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[ahyd-l] /ˈaɪd l/
an image or other material object representing a deity to which religious worship is addressed.
  1. an image of a deity other than God.
  2. the deity itself.
any person or thing regarded with blind admiration, adoration, or devotion:
Madame Curie had been her childhood idol.
a mere image or semblance of something, visible but without substance, as a phantom.
a figment of the mind; fantasy.
a false conception or notion; fallacy.
Origin of idol
1200-50; Middle English < Late Latin īdōlum < Greek eídōlon image, idol, derivative of eîdos shape, form
Can be confused
idle, idol, idyll (see synonym study at idle)
1. See image. 3. favorite, darling, pet. Unabridged
Based on the Random House Dictionary, © Random House, Inc. 2018.
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Examples from the Web for idol
Contemporary Examples
Historical Examples
  • But you know the old man has become a miser, and makes money his idol.

    Brave and Bold Horatio Alger
  • But Mammon was never the name of an idol or other form of false deity.

  • He at least did not think that the idol had been forsaken because the use of his name was given up.

  • After all, it's a satisfaction to find that one's idol makes a handsome bibelot.

    The Greater Inclination Edith Wharton
  • He had written of his idol before; but it was not till I came that he told it all to me.

    The Gentleman From Indiana Booth Tarkington
British Dictionary definitions for idol


a material object, esp a carved image, that is worshipped as a god
(Christianity, Judaism) any being (other than the one God) to which divine honour is paid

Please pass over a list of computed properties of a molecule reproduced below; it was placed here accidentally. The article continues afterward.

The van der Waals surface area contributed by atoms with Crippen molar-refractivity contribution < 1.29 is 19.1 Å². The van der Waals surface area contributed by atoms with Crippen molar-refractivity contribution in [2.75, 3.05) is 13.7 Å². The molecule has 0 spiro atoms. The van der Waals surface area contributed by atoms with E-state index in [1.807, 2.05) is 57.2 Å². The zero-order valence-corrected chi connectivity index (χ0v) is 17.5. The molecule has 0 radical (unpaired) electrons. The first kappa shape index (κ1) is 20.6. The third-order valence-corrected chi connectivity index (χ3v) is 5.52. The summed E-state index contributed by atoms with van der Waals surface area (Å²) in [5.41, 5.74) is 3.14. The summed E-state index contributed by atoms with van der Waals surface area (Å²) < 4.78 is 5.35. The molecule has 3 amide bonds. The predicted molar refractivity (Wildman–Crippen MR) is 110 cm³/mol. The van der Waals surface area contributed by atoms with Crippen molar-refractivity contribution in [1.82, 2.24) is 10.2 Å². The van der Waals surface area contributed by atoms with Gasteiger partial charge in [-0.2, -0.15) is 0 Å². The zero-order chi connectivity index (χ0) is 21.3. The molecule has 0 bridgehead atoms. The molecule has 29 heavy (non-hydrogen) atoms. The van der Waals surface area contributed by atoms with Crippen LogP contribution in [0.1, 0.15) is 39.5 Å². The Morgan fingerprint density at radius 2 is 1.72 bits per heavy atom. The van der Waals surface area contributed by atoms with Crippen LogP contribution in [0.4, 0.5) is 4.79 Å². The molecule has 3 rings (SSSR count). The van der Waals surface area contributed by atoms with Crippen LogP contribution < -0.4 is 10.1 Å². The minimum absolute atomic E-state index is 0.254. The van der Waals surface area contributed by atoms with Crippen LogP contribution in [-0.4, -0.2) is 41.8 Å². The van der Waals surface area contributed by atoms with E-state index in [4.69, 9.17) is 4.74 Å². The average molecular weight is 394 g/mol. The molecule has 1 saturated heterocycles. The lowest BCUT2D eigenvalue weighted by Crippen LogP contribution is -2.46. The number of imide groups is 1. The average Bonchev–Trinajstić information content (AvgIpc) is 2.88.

a person who is revered, admired, or highly loved
Word Origin
C13: from Late Latin īdōlum, from Latin: image, from Greek eidōlon, from eidos shape, form
Collins English Dictionary - Complete & Unabridged 2012 Digital Edition
© William Collins Sons & Co. Ltd. 1979, 1986 © HarperCollins
Publishers 1998, 2000, 2003, 2005, 2006, 2007, 2009, 2012
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Word Origin and History for idol

mid-13c., "image of a deity as an object of (pagan) worship," from Old French idole "idol, graven image, pagan god," from Late Latin idolum "image (mental or physical), form," used in Church Latin for "false god," from Greek eidolon "appearance, reflection in water or a mirror," later "mental image, apparition, phantom," also "material image, statue," from eidos "form" (see -oid). Figurative sense of "something idolized" is first recorded 1560s (in Middle English the figurative sense was "someone who is false or untrustworthy"). Meaning "a person so adored" is from 1590s.

Online Etymology Dictionary, © 2010 Douglas Harper
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